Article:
DENVER – Joe Higgins remembers walking back into Columbine High School, weeks after two teenage gunmen slaughtered 12 classmates and a teacher before killing themselves.
His math lessons were still on the chalkboard. His calendar was on the same page, April 20, and his students’ calculators and books were still on the desks, left behind during what they thought was a fire drill.
“It was like time had frozen,” Higgins said.
The memories of that day remain crystal clear for Higgins and dozens of other teachers who survived the nation’s deadliest school shooting six years ago today. Many have moved on, and one is writing a book about it. Others, including Higgins, have had trouble putting the attack behind them.
Higgins says he was once unemotional and strict. Last year, he wept upon hearing a student he had never met died of cancer. Fire alarms make him jumpy to this day.
“I would like to be unemotional again, but I don’t have control over that anymore,” says Higgins, who teaches part-time at another Denver-area high school. “I don’t have total control over my emotions anymore.”
For years, the anniversary of Columbine has brought media attention to relatives of the slain, student survivors and authorities, still blamed by some for failing to notice problems with Dylan Klebold and Eric Harris before their killing spree.
Teachers, meanwhile, have fiercely protected each other as they sought healing in private, while school officials have refused to release details of their investigation.
Scores of teachers stayed at Columbine until that year’s freshman class graduated. Roughly 30 teachers who were at the school on April 20, 1999, still work there.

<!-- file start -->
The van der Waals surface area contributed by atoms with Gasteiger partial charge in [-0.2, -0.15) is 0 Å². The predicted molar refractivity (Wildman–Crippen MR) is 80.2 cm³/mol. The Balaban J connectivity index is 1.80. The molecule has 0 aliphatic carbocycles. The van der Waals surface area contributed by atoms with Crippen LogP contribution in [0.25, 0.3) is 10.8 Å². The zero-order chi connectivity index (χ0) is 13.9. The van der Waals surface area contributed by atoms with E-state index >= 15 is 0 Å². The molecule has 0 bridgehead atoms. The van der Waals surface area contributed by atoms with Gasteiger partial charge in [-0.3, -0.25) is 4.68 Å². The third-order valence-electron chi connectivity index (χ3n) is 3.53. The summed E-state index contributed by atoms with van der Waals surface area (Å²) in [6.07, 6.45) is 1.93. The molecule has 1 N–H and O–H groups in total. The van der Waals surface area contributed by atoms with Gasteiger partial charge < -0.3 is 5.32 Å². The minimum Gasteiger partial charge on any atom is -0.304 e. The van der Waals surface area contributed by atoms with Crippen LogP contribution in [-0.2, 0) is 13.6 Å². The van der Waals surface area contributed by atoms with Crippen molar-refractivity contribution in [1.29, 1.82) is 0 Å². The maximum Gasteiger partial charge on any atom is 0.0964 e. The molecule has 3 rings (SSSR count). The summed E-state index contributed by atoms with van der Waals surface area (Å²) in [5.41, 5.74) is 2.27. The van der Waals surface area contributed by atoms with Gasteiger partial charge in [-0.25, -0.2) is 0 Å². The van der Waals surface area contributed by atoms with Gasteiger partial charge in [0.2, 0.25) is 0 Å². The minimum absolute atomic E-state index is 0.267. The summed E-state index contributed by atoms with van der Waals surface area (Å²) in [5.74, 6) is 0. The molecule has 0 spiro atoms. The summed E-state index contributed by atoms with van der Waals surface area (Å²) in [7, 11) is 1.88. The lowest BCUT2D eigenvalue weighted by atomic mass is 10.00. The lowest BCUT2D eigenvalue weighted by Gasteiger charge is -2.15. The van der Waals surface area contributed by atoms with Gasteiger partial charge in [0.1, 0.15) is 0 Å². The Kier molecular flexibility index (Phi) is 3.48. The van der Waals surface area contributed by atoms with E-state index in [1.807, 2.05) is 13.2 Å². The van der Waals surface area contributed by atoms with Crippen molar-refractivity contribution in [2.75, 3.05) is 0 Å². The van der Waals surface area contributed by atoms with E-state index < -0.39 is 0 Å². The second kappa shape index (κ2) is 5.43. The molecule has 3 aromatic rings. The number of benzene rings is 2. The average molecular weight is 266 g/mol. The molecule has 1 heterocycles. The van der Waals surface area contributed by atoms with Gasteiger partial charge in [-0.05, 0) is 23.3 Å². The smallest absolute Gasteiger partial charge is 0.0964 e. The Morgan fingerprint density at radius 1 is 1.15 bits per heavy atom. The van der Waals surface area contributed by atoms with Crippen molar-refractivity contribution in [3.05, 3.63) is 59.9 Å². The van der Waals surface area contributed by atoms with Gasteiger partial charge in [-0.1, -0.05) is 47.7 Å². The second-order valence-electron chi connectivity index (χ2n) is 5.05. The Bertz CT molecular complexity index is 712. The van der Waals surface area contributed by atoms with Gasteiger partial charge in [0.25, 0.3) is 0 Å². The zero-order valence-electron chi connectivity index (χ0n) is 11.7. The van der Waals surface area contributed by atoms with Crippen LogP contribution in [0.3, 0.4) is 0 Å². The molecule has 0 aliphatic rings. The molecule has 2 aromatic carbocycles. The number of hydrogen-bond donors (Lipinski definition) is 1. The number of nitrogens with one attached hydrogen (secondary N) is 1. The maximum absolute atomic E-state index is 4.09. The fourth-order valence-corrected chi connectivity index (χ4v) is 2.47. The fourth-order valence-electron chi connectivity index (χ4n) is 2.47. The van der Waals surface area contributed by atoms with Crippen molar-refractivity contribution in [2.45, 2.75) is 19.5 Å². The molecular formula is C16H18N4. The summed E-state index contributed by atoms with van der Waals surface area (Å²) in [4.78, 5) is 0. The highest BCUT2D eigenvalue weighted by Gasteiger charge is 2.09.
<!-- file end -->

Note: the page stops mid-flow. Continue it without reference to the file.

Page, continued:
Paula Reed returned part-time to Columbine this spring after a two-year leave during which she became a novelist. Every story she wrote had a happy ending.
She stayed at Columbine until students who remembered the shootings firsthand graduated, though the pain of coming to work was making it harder to walk in the door.
“There was such a sense as a teacher, you could not abandon those kids,” Reed says. “I didn’t want to go back in a lot of ways, but to actually not go back was unthinkable.”
She finally left to get away from the constant media attention and what she describes as the ripping of a scab that came with other deaths within the Columbine community, including suicides and two students killed at a nearby sandwich shop in 2000.
After a shooting last month at a high school on a Minnesota Indian reservation, officials blocked outsiders. But Columbine became virtually a tour-bus attraction, with tourists leaning out windows to take pictures.